The Trump campaign is vowing to continue their fight to challenge the outcome of the election, even as much of the world has moved on and has recognized Joe Biden as the winner.
On Monday morning, staff was summoned to campaign headquarters in Virginia for a meeting led by Trump campaign manager Bill Stepien and lawyer Justin Clark to talk about the next steps, according to a campaign official at the meeting.
Clark told staff not to mistake a “lack of motion for lack of progress,” as the campaign pursues legal action in Pennsylvania, Georgia, Arizona and Nevada. Some of the lawsuits have already been dismissed by the courts, and the campaign has yet to present evidence of alleged widespread fraud that would shift the outcome of the election.
Still, senior Trump campaign adviser Jason Miller said on Fox Business that the campaign does believe there is a pathway toward Trump remaining president.
“We’re going to go and pursue all these legal means, all the recount methods,” he said. “We’re going to continue exposing and investigating all these instances of fraud or abuse, and make sure … [that] the American public can have full confidence in these elections.”
Miller said the campaign is pulling together evidence of alleged fraud, and he believes they have enough to change the outcome in Pennsylvania. He added that he expects recounts in Georgia and Arizona, and legal action in Michigan and Wisconsin.
The word “concede” he said, “is not even in our vocabulary right now.”
To pay for the legal battles, the campaign is trying to raise tens of millions of dollars and is leaning on top donors and small-dollar fundraising efforts online and via text. They’re also sending out surrogates to make their case on TV and in states where they are pursuing legal action.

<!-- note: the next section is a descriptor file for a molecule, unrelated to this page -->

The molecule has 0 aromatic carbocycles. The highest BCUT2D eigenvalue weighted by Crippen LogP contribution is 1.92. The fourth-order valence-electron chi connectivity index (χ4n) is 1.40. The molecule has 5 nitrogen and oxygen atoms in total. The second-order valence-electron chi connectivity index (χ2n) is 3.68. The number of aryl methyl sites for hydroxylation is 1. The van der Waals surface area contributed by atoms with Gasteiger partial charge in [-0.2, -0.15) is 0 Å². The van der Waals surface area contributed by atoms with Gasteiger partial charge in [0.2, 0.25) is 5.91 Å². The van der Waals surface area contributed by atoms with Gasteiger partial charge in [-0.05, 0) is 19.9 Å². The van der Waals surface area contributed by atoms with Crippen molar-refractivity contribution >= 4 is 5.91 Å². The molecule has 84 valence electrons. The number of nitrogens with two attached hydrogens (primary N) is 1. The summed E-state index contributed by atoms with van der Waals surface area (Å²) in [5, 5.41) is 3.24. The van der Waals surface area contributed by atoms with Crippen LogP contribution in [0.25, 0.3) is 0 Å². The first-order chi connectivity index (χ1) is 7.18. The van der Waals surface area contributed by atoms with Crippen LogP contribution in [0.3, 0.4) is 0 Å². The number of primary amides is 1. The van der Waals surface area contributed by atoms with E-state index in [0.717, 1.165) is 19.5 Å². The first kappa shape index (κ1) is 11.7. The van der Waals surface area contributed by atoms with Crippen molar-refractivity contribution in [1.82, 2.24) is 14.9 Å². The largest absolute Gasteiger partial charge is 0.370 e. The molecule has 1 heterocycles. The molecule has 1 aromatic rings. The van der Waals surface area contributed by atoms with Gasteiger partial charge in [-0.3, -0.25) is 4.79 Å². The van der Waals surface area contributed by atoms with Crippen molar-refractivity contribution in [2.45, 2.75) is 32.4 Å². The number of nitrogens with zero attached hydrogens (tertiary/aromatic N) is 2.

Despite the efforts, some campaign staff members are privately acknowledging there is not a realistic way to overturn the results and are already looking for their next jobs. The campaign is paying staff until Nov. 30, according to another official. Trying to show a united front, they have been told not to post about the election results on their social media accounts.
But some of their social media posts have backfired. Tim Murtaugh, the Trump campaign communications director, tweeted a photo of a version of The Washington Times newspaper from 2000 with the headline “PRESIDENT GORE” in an attempt to show how the media prematurely announced a winner. Except the headline was photoshopped and the newspaper said they never ran the headline. Murtaugh quietly deleted the tweet.
At the meeting, Stepien lashed out at staff over the stunt, which he called “amateur.”
Gabby Orr and Anita Kumar contributed to this report.
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